Britain has for many years had a first past the post electoral system. It results in absolute rule by a small majority, and many people don't like this. Due to this system, no vote that I cast in the UK ever counted for anything, as no-one who I ever voted for got any power at all.
Many people would like to see this system replaced by a system of proportional representation which results in the views of the country being proportionately represented in parliament. This has been discussed for many years in the UK, and many people want such a system. No-one's votes would be "wasted" simply because they live in an area where they are outnumbered by people with a different view. The Netherlands has a proportional representation system, as do many other countries, and while there is much whining in Britain that this would create problems, it seems to work just fine here.
Anyway, how does this relate to cycling, and how to campaign on cycling ? Well, the recently lost vote in Britain was not on switching to a truly proportional system, but instead about a switch to using Alternative Vote. This actually is only a very minor tweak to what the country already had, and keeps the problem of the winner-takes-all aspects of FPTP. Frankly, it makes no real difference to the injustice of the voting system in the UK, but merely makes voting more complicated.
The end result of campaigning for something which no-one really wanted and few were enthusiastic about is that nothing has changed. Britain is keeping the old system. According to some, the chance of a lifetime has been lost.
However, frankly, I've rarely seen a campaign less likely to succeed than this one. What a large number of people in the UK wanted was real electoral reform, giving proportionality. There was never, and could never, be huge demand for a very small change to the existing system. The public were left wondering why they should be interested in a mere procedural change. Why bother ?
An "achievable first step" ?
People in the "Yes" group openly talked about this as "an achievable first step" towards PR, even though it's not a step at all. There is no natural progression from AV to PR. No reason for AV to exist before PR is possible.
Reform campaigners had been fooled by the opposition into making a compromise before their campaign got started. As a result, they were asking people to vote for something they never wanted in order to perhaps get to vote again later for something they did want. Naturally, there was little support for voting for something that few people ever wanted in the first place, so the campaign was always doomed to fail.
This has echoes in cycle campaigning. Self-styled "realists" amongst cycle campaigners ask not for what is actually needed and possible, but for what they think is "achievable given current standards". This also will fail to achieve mass support, and fail to achieve even the minor changes that they work towards because they will inevitably be forced to compromise again before implementation. Even the best possible result of such a style of campaigning is that a poor standard of cycle infrastructure results.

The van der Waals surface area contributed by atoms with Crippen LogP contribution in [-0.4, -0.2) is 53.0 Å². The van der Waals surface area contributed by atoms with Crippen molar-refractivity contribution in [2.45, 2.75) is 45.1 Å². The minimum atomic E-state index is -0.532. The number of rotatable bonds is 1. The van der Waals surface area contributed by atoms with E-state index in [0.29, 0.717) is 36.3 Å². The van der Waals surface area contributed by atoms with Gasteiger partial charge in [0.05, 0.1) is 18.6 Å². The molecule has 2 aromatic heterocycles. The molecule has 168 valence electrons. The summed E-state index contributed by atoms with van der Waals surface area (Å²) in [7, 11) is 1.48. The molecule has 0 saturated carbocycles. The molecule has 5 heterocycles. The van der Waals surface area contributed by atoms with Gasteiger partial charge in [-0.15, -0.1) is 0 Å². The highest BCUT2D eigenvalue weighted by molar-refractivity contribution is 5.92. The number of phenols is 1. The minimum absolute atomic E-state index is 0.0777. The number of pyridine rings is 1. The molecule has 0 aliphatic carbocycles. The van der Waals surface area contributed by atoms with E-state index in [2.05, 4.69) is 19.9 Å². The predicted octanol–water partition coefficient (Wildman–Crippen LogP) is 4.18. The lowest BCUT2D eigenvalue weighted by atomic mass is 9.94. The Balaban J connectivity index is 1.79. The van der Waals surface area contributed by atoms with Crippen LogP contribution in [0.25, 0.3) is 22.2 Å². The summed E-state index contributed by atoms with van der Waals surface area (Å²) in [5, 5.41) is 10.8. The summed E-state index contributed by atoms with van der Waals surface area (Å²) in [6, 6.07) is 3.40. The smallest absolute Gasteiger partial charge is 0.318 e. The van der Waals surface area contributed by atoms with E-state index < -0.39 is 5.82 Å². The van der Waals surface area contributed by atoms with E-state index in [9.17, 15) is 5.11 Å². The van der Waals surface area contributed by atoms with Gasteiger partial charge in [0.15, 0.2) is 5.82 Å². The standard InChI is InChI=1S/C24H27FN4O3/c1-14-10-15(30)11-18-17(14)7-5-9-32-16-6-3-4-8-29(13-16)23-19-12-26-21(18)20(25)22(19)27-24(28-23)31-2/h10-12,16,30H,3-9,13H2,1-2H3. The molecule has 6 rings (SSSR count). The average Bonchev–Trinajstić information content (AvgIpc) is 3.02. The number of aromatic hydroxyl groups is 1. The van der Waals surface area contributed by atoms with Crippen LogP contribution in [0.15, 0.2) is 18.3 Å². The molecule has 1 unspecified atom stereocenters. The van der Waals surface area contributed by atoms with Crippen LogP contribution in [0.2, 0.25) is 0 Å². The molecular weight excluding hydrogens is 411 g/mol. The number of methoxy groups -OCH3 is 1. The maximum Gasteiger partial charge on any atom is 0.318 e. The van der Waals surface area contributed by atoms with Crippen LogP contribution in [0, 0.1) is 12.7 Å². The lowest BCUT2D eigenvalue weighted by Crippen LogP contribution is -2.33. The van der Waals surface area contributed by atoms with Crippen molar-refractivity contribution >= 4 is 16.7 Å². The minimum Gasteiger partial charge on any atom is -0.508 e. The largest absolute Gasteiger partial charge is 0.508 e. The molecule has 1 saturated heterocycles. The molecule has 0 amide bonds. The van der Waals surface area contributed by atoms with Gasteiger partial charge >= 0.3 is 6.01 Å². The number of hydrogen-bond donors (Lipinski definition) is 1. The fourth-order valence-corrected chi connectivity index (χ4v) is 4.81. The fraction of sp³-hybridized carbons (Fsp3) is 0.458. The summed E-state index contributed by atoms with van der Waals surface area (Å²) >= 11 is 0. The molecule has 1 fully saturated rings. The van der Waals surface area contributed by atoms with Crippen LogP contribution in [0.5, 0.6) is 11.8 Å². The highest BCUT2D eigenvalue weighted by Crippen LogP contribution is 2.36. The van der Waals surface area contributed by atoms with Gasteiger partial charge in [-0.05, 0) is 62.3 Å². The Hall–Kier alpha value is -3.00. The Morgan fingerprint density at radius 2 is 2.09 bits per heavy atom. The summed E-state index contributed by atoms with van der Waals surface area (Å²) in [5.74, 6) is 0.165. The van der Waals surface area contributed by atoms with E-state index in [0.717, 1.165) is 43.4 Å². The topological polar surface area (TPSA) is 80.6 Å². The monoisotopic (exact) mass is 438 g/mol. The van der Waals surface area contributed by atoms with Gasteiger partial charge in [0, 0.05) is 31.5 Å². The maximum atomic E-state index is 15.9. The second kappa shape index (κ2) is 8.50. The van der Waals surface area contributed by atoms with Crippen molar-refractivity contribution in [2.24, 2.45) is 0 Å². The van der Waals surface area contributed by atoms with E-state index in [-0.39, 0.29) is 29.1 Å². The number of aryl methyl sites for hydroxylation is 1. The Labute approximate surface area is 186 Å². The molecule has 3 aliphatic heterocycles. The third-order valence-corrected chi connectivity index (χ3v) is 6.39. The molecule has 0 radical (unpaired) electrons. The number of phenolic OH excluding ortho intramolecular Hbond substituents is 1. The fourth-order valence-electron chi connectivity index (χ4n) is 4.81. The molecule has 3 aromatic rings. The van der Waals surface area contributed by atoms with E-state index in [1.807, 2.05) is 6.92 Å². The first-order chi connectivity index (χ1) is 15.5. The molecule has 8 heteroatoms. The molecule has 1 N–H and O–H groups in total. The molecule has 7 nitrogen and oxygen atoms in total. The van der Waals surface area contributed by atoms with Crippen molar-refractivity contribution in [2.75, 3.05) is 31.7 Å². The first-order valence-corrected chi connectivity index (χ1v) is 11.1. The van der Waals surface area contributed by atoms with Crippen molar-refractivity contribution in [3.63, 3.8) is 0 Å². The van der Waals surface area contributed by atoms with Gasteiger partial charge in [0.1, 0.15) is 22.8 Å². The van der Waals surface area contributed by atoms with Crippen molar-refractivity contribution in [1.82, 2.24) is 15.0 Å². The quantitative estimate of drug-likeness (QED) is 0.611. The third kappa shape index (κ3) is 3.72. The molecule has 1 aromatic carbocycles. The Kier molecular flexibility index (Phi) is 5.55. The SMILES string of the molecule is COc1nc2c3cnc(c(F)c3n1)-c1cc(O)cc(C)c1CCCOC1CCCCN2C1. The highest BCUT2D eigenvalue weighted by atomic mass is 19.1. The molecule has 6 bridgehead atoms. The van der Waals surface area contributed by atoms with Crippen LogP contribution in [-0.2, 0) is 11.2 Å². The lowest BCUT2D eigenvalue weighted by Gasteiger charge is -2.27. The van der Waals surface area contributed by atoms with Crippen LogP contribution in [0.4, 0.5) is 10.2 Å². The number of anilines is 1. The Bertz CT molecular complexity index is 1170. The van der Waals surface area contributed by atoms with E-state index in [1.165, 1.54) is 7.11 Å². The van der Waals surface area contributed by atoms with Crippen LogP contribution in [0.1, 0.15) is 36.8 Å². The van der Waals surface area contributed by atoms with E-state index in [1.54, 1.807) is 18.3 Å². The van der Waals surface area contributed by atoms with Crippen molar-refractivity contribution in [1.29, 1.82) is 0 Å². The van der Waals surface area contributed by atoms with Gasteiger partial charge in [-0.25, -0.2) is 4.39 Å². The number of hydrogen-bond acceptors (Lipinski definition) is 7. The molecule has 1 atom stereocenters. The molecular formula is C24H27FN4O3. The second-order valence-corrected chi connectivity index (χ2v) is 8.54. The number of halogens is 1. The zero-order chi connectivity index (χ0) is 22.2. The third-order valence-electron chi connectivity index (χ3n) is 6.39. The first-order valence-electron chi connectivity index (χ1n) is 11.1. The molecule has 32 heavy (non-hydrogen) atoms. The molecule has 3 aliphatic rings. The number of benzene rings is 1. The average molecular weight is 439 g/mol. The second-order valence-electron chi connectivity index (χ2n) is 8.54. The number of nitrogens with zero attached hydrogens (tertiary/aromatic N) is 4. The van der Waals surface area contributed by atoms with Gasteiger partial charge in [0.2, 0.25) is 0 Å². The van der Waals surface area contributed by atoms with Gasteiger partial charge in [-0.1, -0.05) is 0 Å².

Why are both these groups so timid ? Why are they diluting their own message, and therefore losing supporters before they've even had a chance to build a movement ?
Applying the same thinking to recent successful campaigns
Let's consider what other campaigns in recent history would have achieved if they'd taken the same approach:
- Mahatma Gandhi achieved something by actually making a stand. He did not ask for slightly lower taxes on salt, he made salt himself without paying tax. Despite the obvious risks involved, this attracted a mass following.
- Nelson Mandela, with the ANC's Defiance Campaign demanded "conditions which will restore human dignity, equality and freedom to every South African." They did not ask for a slight improvement in conditions, but true equality.
- Martin Luther King said "we will not be satisfied until justice rolls down like waters and righteousness like a mighty stream." (read the whole speech. It's powerful stuff).
- The incident with Rosa Parks on the bus didn't end merely with the section sign on the bus being in a fixed position so that she wouldn't have to move in the future, but with the end of segregation on the bus and a good start on ending it in other places as well.
- Harvey Milk didn't ask just ask for gay people not to be beaten up on Tuesdays.
|These children in Assen have a right|
to safety which is enforced by
sympathetic infrastructure design.
Why talk about civil rights and equality campaigners in the context of cycling ? Well, what else are we asking for but the equal right of cyclists to go about their lives in peace and safety without harassment and danger ? Campaigners must be bold. They must ask for the best possible result they can imagine, not an easy compromise. Compromises might be inevitable along the way, but no successful negotiation starts by asking for less than you really want and nothing good will come of celebrating a bad compromise as if it's the best possible outcome.
The Dutch campaign about child safety was the right approach. It was a big, bold issue behind which everyone could be allied, whether or not they were interested in cycling or "cyclists". This resulted in a reduction in the annual number of child deaths on the roads to a twentieth of the previous figure. That success helped to pave the way for the infrastructure which everyone in The Netherlands benefits from now.